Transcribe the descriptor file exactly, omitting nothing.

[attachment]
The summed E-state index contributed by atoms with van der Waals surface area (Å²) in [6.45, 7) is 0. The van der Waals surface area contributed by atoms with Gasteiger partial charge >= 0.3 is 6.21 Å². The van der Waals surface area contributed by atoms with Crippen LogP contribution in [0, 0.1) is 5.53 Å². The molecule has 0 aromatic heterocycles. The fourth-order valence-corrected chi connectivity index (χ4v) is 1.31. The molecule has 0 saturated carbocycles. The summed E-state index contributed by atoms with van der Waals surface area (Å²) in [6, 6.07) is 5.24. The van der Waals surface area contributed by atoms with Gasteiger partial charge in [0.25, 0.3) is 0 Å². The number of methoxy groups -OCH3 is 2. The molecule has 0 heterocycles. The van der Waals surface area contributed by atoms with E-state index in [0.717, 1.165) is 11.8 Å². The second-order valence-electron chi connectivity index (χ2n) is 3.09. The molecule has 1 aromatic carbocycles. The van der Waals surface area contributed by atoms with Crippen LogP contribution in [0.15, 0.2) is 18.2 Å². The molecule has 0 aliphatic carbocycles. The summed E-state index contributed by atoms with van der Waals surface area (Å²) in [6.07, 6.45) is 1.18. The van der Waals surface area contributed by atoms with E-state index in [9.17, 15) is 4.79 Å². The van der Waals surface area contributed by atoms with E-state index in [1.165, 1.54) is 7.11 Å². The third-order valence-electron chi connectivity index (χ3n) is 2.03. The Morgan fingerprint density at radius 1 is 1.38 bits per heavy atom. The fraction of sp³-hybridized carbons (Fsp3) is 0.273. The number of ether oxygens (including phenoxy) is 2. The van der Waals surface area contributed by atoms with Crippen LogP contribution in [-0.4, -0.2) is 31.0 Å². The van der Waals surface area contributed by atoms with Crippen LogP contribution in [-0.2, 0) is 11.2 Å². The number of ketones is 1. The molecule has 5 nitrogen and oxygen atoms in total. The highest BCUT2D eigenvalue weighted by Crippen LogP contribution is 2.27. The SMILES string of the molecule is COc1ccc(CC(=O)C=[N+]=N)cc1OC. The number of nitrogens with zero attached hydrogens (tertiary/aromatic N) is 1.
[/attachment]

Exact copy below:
The summed E-state index contributed by atoms with van der Waals surface area (Å²) in [6.45, 7) is 0. The van der Waals surface area contributed by atoms with Gasteiger partial charge >= 0.3 is 6.21 Å². The van der Waals surface area contributed by atoms with Crippen LogP contribution in [0, 0.1) is 5.53 Å². The molecule has 0 aromatic heterocycles. The fourth-order valence-corrected chi connectivity index (χ4v) is 1.31. The molecule has 0 saturated carbocycles. The summed E-state index contributed by atoms with van der Waals surface area (Å²) in [6, 6.07) is 5.24. The van der Waals surface area contributed by atoms with Gasteiger partial charge in [0.25, 0.3) is 0 Å². The number of methoxy groups -OCH3 is 2. The molecule has 0 heterocycles. The van der Waals surface area contributed by atoms with E-state index in [0.717, 1.165) is 11.8 Å². The second-order valence-electron chi connectivity index (χ2n) is 3.09. The molecule has 1 aromatic carbocycles. The van der Waals surface area contributed by atoms with Crippen LogP contribution in [0.15, 0.2) is 18.2 Å². The molecule has 0 aliphatic carbocycles. The summed E-state index contributed by atoms with van der Waals surface area (Å²) in [6.07, 6.45) is 1.18. The van der Waals surface area contributed by atoms with E-state index in [9.17, 15) is 4.79 Å². The van der Waals surface area contributed by atoms with E-state index in [1.165, 1.54) is 7.11 Å². The third-order valence-electron chi connectivity index (χ3n) is 2.03. The Morgan fingerprint density at radius 1 is 1.38 bits per heavy atom. The fraction of sp³-hybridized carbons (Fsp3) is 0.273. The number of ether oxygens (including phenoxy) is 2. The van der Waals surface area contributed by atoms with Crippen LogP contribution in [-0.4, -0.2) is 31.0 Å². The van der Waals surface area contributed by atoms with Crippen LogP contribution in [-0.2, 0) is 11.2 Å². The number of ketones is 1. The molecule has 5 nitrogen and oxygen atoms in total. The highest BCUT2D eigenvalue weighted by Crippen LogP contribution is 2.27. The SMILES string of the molecule is COc1ccc(CC(=O)C=[N+]=N)cc1OC. The number of nitrogens with zero attached hydrogens (tertiary/aromatic N) is 1.